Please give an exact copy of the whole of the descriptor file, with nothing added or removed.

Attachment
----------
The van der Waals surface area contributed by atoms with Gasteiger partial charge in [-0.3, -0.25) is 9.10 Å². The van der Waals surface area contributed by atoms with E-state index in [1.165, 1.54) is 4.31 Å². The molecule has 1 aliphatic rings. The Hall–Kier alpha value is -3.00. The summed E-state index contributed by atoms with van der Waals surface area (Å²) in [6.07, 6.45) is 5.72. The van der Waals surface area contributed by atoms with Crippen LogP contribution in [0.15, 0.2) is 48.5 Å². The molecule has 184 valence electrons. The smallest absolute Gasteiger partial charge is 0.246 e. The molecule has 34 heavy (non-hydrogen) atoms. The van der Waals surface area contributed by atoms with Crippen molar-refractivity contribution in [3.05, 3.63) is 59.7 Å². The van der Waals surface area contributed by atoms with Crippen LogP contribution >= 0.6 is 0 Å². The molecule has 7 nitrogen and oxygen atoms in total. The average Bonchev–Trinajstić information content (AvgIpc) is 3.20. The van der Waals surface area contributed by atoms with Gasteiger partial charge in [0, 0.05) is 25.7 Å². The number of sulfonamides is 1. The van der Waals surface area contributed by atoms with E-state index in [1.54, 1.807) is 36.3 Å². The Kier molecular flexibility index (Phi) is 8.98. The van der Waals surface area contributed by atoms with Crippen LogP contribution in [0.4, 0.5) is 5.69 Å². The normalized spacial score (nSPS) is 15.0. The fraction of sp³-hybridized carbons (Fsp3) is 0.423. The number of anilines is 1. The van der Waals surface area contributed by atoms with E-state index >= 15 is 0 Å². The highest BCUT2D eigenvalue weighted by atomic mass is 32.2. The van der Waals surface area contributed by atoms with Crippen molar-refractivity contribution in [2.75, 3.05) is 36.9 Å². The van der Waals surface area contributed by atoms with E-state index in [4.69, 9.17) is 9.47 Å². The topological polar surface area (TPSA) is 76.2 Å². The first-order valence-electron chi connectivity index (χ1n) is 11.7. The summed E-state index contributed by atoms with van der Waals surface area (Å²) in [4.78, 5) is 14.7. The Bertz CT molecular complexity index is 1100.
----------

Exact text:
The van der Waals surface area contributed by atoms with Gasteiger partial charge in [-0.3, -0.25) is 9.10 Å². The van der Waals surface area contributed by atoms with E-state index in [1.165, 1.54) is 4.31 Å². The molecule has 1 aliphatic rings. The Hall–Kier alpha value is -3.00. The summed E-state index contributed by atoms with van der Waals surface area (Å²) in [6.07, 6.45) is 5.72. The van der Waals surface area contributed by atoms with Crippen LogP contribution in [0.15, 0.2) is 48.5 Å². The molecule has 184 valence electrons. The smallest absolute Gasteiger partial charge is 0.246 e. The molecule has 34 heavy (non-hydrogen) atoms. The van der Waals surface area contributed by atoms with Crippen molar-refractivity contribution in [3.05, 3.63) is 59.7 Å². The van der Waals surface area contributed by atoms with Crippen LogP contribution >= 0.6 is 0 Å². The molecule has 7 nitrogen and oxygen atoms in total. The average Bonchev–Trinajstić information content (AvgIpc) is 3.20. The van der Waals surface area contributed by atoms with Gasteiger partial charge in [0, 0.05) is 25.7 Å². The number of sulfonamides is 1. The van der Waals surface area contributed by atoms with E-state index in [1.54, 1.807) is 36.3 Å². The Kier molecular flexibility index (Phi) is 8.98. The van der Waals surface area contributed by atoms with Crippen LogP contribution in [0.4, 0.5) is 5.69 Å². The normalized spacial score (nSPS) is 15.0. The fraction of sp³-hybridized carbons (Fsp3) is 0.423. The number of anilines is 1. The van der Waals surface area contributed by atoms with E-state index >= 15 is 0 Å². The highest BCUT2D eigenvalue weighted by atomic mass is 32.2. The van der Waals surface area contributed by atoms with Crippen molar-refractivity contribution in [2.75, 3.05) is 36.9 Å². The van der Waals surface area contributed by atoms with E-state index in [4.69, 9.17) is 9.47 Å². The topological polar surface area (TPSA) is 76.2 Å². The first-order valence-electron chi connectivity index (χ1n) is 11.7. The summed E-state index contributed by atoms with van der Waals surface area (Å²) in [4.78, 5) is 14.7. The Bertz CT molecular complexity index is 1100.